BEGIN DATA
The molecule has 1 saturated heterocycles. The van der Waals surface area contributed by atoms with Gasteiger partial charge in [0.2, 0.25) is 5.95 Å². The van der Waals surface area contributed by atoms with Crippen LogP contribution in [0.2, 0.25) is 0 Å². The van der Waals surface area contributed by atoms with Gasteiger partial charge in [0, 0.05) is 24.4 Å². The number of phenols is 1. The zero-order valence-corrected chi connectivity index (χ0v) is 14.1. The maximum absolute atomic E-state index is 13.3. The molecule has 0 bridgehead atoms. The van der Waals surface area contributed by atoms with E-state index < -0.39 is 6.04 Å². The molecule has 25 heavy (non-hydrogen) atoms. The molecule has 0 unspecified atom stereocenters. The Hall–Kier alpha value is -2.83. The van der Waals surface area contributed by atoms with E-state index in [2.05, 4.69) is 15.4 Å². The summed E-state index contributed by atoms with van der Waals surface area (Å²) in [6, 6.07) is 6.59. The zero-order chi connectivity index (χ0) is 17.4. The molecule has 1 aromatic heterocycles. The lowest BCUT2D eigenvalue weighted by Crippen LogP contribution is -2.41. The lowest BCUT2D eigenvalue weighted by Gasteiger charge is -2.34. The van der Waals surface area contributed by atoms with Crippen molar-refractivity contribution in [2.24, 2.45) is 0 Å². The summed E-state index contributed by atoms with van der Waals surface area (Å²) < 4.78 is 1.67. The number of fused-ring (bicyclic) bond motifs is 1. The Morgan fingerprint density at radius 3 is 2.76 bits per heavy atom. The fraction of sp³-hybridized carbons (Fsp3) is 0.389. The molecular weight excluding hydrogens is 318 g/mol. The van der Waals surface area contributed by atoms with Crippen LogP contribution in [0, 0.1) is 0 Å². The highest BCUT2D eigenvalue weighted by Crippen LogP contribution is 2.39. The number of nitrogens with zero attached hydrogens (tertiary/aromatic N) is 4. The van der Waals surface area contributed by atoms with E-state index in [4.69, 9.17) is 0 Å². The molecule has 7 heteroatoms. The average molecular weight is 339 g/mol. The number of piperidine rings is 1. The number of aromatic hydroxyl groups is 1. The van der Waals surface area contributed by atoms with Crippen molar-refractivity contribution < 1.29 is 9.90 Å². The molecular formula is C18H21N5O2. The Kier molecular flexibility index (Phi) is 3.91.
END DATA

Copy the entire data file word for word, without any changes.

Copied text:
The molecule has 1 saturated heterocycles. The van der Waals surface area contributed by atoms with Gasteiger partial charge in [0.2, 0.25) is 5.95 Å². The van der Waals surface area contributed by atoms with Crippen LogP contribution in [0.2, 0.25) is 0 Å². The van der Waals surface area contributed by atoms with Gasteiger partial charge in [0, 0.05) is 24.4 Å². The number of phenols is 1. The zero-order valence-corrected chi connectivity index (χ0v) is 14.1. The maximum absolute atomic E-state index is 13.3. The molecule has 0 bridgehead atoms. The van der Waals surface area contributed by atoms with E-state index < -0.39 is 6.04 Å². The molecule has 25 heavy (non-hydrogen) atoms. The molecule has 0 unspecified atom stereocenters. The Hall–Kier alpha value is -2.83. The van der Waals surface area contributed by atoms with E-state index in [2.05, 4.69) is 15.4 Å². The summed E-state index contributed by atoms with van der Waals surface area (Å²) in [6, 6.07) is 6.59. The zero-order chi connectivity index (χ0) is 17.4. The molecule has 1 aromatic heterocycles. The lowest BCUT2D eigenvalue weighted by Crippen LogP contribution is -2.41. The lowest BCUT2D eigenvalue weighted by Gasteiger charge is -2.34. The van der Waals surface area contributed by atoms with Crippen molar-refractivity contribution in [2.24, 2.45) is 0 Å². The summed E-state index contributed by atoms with van der Waals surface area (Å²) < 4.78 is 1.67. The number of fused-ring (bicyclic) bond motifs is 1. The Morgan fingerprint density at radius 3 is 2.76 bits per heavy atom. The fraction of sp³-hybridized carbons (Fsp3) is 0.389. The molecular weight excluding hydrogens is 318 g/mol. The van der Waals surface area contributed by atoms with Crippen LogP contribution in [0, 0.1) is 0 Å². The highest BCUT2D eigenvalue weighted by Crippen LogP contribution is 2.39. The number of nitrogens with zero attached hydrogens (tertiary/aromatic N) is 4. The van der Waals surface area contributed by atoms with E-state index in [4.69, 9.17) is 0 Å². The molecule has 7 heteroatoms. The average molecular weight is 339 g/mol. The number of piperidine rings is 1. The number of aromatic hydroxyl groups is 1. The van der Waals surface area contributed by atoms with Crippen molar-refractivity contribution < 1.29 is 9.90 Å². The molecular formula is C18H21N5O2. The Kier molecular flexibility index (Phi) is 3.91.